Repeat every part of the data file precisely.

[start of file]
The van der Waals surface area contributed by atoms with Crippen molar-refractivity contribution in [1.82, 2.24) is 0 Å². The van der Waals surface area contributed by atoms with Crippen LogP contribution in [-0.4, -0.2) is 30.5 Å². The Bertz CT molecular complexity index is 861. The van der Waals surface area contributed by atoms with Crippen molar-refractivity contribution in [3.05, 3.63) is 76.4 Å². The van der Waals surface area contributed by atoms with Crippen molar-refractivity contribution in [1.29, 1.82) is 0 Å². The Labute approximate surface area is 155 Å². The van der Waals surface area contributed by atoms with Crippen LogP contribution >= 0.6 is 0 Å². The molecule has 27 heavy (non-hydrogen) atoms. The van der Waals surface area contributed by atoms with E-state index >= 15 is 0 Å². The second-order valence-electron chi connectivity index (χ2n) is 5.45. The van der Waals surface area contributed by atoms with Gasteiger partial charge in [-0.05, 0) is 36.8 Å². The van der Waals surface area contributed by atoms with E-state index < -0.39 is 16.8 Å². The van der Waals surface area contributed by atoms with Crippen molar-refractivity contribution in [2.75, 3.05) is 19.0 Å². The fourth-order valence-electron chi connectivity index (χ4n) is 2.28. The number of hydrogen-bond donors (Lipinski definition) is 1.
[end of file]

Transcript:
The van der Waals surface area contributed by atoms with Crippen molar-refractivity contribution in [1.82, 2.24) is 0 Å². The van der Waals surface area contributed by atoms with Crippen LogP contribution in [-0.4, -0.2) is 30.5 Å². The Bertz CT molecular complexity index is 861. The van der Waals surface area contributed by atoms with Crippen molar-refractivity contribution in [3.05, 3.63) is 76.4 Å². The van der Waals surface area contributed by atoms with Crippen molar-refractivity contribution in [1.29, 1.82) is 0 Å². The Labute approximate surface area is 155 Å². The van der Waals surface area contributed by atoms with Crippen LogP contribution >= 0.6 is 0 Å². The molecule has 27 heavy (non-hydrogen) atoms. The van der Waals surface area contributed by atoms with E-state index >= 15 is 0 Å². The second-order valence-electron chi connectivity index (χ2n) is 5.45. The van der Waals surface area contributed by atoms with Gasteiger partial charge in [-0.05, 0) is 36.8 Å². The van der Waals surface area contributed by atoms with E-state index < -0.39 is 16.8 Å². The van der Waals surface area contributed by atoms with Crippen molar-refractivity contribution in [2.75, 3.05) is 19.0 Å². The fourth-order valence-electron chi connectivity index (χ4n) is 2.28. The number of hydrogen-bond donors (Lipinski definition) is 1.